Laverne Gorman, a good man!

Mark Walters • OUTDOOR COLUMNIST

The first six years of my life was spent in Schofield and the earliest photo that I can remember of myself is a Christmas picture with me sitting on a tractor that I could actually pedal.

As long as I have been alive, I have always loved farming and indirectly that is what this week’s column is about.

In 1969, my dad, the late Robert Walters, moved my sister Lynn, brothers Mike and Tom, and myself to Poynette. My mom and my brother Bobby would reside in Florida and it was a very diffi- cult time for all of us as divorce back then almost had a stigma like racism.

Enter Bruce Gorman who was a fellow third-grader at Poynette Elementary School and soon to become my very good friend. Bruce’s parents, Laverne and Vivian Gorman, were dairy farmers that I would soon find out were possibly the most self-sufficient and kind-hearted people that I would ever meet.

As crazy as this may sound, I still remember the first time I stayed overnight at the Gorman farm and told Laverne that I wanted to be a farmer when I grew up.

That handshake and revelation started a relationship that would make Laverne one of the most important mentors of my life.

Within one year, I was fortunate enough to become a part of the Gorman family and when Larry Gorman (Bruce’s older brother) left for military service during the Vietnam era I was given the honor of using his room for sleeping.

Though I used Larry’s room, anyone that knows a Gorman is aware that their entire life is spent outside, in the barn or at the kitchen table eating or visiting with the humongous amount of friends that Laverne and Vivian drew into their lives.

Each morning Laverne gave Bruce and I his gentle wake-up call and we were off to the barn to milk cows, which back in the day was done by pail (attached to the cow). I was actually in the Gorman barn when it came over the radio that Elvis died.

Laverne never held back the horses when it came to training me to become a farmer. By the time I was 10, I was driving a tractor to move the stone boat which is harmless as you are just going forward to the next batch of stones in a field and by 12 I was grinding feed and driving a hay baler.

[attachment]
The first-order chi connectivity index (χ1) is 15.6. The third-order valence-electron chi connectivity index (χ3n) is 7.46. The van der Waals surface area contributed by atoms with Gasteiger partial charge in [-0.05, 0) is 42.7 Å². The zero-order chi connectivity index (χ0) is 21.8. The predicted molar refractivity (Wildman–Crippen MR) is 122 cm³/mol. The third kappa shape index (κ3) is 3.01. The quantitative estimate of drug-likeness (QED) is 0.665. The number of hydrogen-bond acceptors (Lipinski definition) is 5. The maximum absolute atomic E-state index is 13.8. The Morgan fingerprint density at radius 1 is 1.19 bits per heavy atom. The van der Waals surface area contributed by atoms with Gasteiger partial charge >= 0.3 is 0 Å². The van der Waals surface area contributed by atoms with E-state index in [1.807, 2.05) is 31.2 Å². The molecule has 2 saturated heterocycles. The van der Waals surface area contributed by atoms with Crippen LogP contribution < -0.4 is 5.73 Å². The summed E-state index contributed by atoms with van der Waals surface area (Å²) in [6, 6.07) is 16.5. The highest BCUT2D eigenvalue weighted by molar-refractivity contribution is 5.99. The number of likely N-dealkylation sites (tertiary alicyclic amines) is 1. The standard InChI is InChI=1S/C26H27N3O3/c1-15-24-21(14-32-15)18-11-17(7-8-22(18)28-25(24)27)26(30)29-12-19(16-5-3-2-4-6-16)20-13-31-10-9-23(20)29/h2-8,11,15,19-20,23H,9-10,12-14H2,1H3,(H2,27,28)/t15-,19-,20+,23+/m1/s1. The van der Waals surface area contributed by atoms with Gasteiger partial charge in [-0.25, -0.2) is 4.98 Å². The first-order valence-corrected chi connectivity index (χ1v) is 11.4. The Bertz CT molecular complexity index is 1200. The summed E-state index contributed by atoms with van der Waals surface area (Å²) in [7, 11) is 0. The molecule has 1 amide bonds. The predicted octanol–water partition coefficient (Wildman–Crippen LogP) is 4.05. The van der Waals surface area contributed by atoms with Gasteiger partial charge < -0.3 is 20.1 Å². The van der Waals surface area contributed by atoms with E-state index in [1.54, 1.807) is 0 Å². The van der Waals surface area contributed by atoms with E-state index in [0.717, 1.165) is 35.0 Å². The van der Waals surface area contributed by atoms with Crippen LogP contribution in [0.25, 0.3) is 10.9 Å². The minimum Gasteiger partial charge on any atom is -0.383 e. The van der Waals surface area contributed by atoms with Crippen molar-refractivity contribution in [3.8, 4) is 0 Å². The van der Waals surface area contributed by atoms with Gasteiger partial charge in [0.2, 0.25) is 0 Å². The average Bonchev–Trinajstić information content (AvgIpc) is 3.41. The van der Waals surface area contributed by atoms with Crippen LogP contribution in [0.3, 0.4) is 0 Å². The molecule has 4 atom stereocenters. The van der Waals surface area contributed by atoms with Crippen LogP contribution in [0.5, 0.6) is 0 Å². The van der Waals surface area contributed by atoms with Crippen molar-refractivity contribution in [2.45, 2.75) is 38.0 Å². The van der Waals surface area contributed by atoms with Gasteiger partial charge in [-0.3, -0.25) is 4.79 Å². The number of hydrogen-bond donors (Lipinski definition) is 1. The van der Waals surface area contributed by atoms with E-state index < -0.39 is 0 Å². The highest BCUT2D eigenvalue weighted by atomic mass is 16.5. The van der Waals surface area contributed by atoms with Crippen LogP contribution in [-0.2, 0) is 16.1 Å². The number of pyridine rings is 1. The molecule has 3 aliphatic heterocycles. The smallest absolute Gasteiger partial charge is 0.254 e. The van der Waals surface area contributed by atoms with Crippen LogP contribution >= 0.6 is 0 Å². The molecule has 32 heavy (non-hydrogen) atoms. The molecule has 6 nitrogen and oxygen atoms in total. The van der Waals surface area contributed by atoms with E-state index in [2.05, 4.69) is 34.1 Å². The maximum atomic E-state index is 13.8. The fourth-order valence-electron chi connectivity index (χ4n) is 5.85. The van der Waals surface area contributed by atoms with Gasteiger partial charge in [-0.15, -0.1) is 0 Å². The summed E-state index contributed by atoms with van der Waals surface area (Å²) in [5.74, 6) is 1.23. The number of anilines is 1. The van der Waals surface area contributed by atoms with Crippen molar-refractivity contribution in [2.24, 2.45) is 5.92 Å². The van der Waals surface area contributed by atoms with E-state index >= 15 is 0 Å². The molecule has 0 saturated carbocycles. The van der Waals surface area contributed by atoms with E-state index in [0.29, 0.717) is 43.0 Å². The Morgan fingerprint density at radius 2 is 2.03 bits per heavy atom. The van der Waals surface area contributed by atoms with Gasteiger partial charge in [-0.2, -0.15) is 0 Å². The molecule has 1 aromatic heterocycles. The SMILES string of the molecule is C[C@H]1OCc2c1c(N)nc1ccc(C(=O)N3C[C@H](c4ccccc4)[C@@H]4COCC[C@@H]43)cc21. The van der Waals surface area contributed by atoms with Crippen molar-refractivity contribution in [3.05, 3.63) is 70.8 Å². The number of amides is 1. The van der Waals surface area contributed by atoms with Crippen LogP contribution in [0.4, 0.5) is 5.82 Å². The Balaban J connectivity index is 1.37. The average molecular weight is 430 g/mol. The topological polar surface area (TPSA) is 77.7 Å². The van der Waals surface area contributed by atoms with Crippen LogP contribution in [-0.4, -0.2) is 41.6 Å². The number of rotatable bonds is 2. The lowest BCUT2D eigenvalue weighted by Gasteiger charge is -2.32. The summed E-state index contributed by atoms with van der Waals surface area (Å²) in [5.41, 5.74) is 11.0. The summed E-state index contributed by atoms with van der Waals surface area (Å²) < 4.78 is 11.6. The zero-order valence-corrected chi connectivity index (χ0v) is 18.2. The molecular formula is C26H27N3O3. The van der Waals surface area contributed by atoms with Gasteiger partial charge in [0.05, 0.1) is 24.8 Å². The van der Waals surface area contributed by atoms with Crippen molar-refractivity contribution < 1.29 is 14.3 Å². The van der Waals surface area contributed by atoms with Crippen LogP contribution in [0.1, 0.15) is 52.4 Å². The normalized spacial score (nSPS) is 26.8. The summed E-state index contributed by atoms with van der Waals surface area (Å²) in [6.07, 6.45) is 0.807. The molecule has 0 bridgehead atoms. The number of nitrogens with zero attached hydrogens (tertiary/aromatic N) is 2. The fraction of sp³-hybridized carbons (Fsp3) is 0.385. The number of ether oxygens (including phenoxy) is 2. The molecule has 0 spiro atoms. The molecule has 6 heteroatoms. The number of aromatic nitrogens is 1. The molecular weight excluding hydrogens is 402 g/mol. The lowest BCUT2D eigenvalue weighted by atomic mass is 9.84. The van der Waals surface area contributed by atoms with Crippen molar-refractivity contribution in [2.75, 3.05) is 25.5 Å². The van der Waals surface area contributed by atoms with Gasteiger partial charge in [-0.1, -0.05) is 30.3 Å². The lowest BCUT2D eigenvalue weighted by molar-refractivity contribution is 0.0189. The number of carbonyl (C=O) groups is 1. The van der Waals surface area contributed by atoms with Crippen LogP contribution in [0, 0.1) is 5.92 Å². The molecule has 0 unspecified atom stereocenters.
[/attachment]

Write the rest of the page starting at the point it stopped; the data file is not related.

Laverne was an incredibly kind and fair man, and I remember the first time he told me to get off the hay wagon where Bruce and I were stacking bails as he drove the tractor. In about a two-minute lesson (remember I was already grinding feed) I was shown how the PTO power take-off worked and how fast to drive.

Bruce and Laverne stacked hay and from that day on it was evensteven as far as who drove and who was on the hay wagon.

Laverne loved to take Bruce ice fishing and because there were cows to milk our fishing took place between milkings (9 a.m. and 3:30 p.m.).

Vivian would send us off after the best breakfast on earth and each of us had an awesome lunch packed and a thermos of coffee or cocoa. No matter what the weather, if we had planned on ice fishing we went.

Our favorite spot to fish was the springs on Buffalo Lake near Montello. In the winter everything from northern pike to crappie, bass and bluegill head to the springs for oxygen.

Bruce and I would lay on the ice and it was our version of going to Sea World as we watched the fish that were 1-4 feet below us.

The Gorman farm was loaded with pheasant and rabbit back then, and Bruce and I became about as good as you could possibly be at small-game hunting for two very young boys.

At night, after the chores were done and another incredible meal was served by Vivian (Laverne and Vivian were married 68 years) Bruce, Laverne and myself would head down to the basement where there was just enough room for a pool table. We would play cutthroat which is basically a game of pool where each player has five balls and you try to knock your enemy out of the game.

Other then the noon and evening news and Hee Haw, I do not remember the TV as being a part of our life. Each day after lunch we all laid on the living room floor and slept for 20 minutes.

Two weeks ago there was hundreds of people that went to this great man’s wake and funeral.

We all are given opportunities to help kids in one way or another, Laverne and Vivian Gorman took me into their home and did just that!

This was a very difficult column for me to write!

Sunset


Most recent cover pages:













Poll
POLL: Do you think Elkhart Lake made the right decision in not allowing Strawberry the pot-bellied pig?:

Copyright 2009-2018 The Plymouth Review, All Rights Reserved

Contact Information

113 E. Mill St., Plymouth WI 53073
Local: 920-893-6411 Toll Free: 1-877-467-6591
Fax: 920-893-5505